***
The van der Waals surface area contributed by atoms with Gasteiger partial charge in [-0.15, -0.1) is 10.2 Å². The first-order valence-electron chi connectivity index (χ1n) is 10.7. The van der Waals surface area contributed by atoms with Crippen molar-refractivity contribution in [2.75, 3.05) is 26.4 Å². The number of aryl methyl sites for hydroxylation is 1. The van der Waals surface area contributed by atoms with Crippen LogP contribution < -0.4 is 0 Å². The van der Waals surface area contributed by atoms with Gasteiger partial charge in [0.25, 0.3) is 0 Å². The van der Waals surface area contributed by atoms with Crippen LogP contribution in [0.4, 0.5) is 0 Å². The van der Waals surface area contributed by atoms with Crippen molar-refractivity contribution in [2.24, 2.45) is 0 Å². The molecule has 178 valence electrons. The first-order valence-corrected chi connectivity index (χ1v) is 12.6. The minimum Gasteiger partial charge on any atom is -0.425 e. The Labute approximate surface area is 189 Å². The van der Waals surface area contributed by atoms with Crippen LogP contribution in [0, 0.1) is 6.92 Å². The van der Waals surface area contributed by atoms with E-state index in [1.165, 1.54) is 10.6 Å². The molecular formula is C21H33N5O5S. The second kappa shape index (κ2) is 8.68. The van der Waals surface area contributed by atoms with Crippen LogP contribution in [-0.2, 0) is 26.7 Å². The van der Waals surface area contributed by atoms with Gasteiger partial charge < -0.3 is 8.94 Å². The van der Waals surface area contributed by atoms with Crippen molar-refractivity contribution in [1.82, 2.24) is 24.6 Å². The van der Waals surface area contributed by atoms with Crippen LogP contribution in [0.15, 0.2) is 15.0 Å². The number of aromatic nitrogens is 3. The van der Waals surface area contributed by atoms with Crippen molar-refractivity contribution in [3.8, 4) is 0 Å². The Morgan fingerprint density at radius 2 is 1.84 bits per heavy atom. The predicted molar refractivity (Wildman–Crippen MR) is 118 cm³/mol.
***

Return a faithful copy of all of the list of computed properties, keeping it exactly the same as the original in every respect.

The van der Waals surface area contributed by atoms with Gasteiger partial charge in [-0.15, -0.1) is 10.2 Å². The first-order valence-electron chi connectivity index (χ1n) is 10.7. The van der Waals surface area contributed by atoms with Crippen molar-refractivity contribution in [2.75, 3.05) is 26.4 Å². The number of aryl methyl sites for hydroxylation is 1. The van der Waals surface area contributed by atoms with Crippen LogP contribution < -0.4 is 0 Å². The van der Waals surface area contributed by atoms with Gasteiger partial charge in [0.25, 0.3) is 0 Å². The van der Waals surface area contributed by atoms with Crippen LogP contribution in [0.4, 0.5) is 0 Å². The van der Waals surface area contributed by atoms with Crippen molar-refractivity contribution in [2.24, 2.45) is 0 Å². The molecule has 178 valence electrons. The first-order valence-corrected chi connectivity index (χ1v) is 12.6. The minimum Gasteiger partial charge on any atom is -0.425 e. The Labute approximate surface area is 189 Å². The van der Waals surface area contributed by atoms with Crippen LogP contribution in [0, 0.1) is 6.92 Å². The van der Waals surface area contributed by atoms with E-state index in [1.165, 1.54) is 10.6 Å². The molecular formula is C21H33N5O5S. The second kappa shape index (κ2) is 8.68. The van der Waals surface area contributed by atoms with Crippen LogP contribution in [-0.2, 0) is 26.7 Å². The van der Waals surface area contributed by atoms with Gasteiger partial charge < -0.3 is 8.94 Å². The van der Waals surface area contributed by atoms with Crippen molar-refractivity contribution in [1.82, 2.24) is 24.6 Å². The van der Waals surface area contributed by atoms with Crippen LogP contribution in [0.15, 0.2) is 15.0 Å². The number of aromatic nitrogens is 3. The van der Waals surface area contributed by atoms with Crippen molar-refractivity contribution in [3.8, 4) is 0 Å². The Morgan fingerprint density at radius 2 is 1.84 bits per heavy atom. The predicted molar refractivity (Wildman–Crippen MR) is 118 cm³/mol.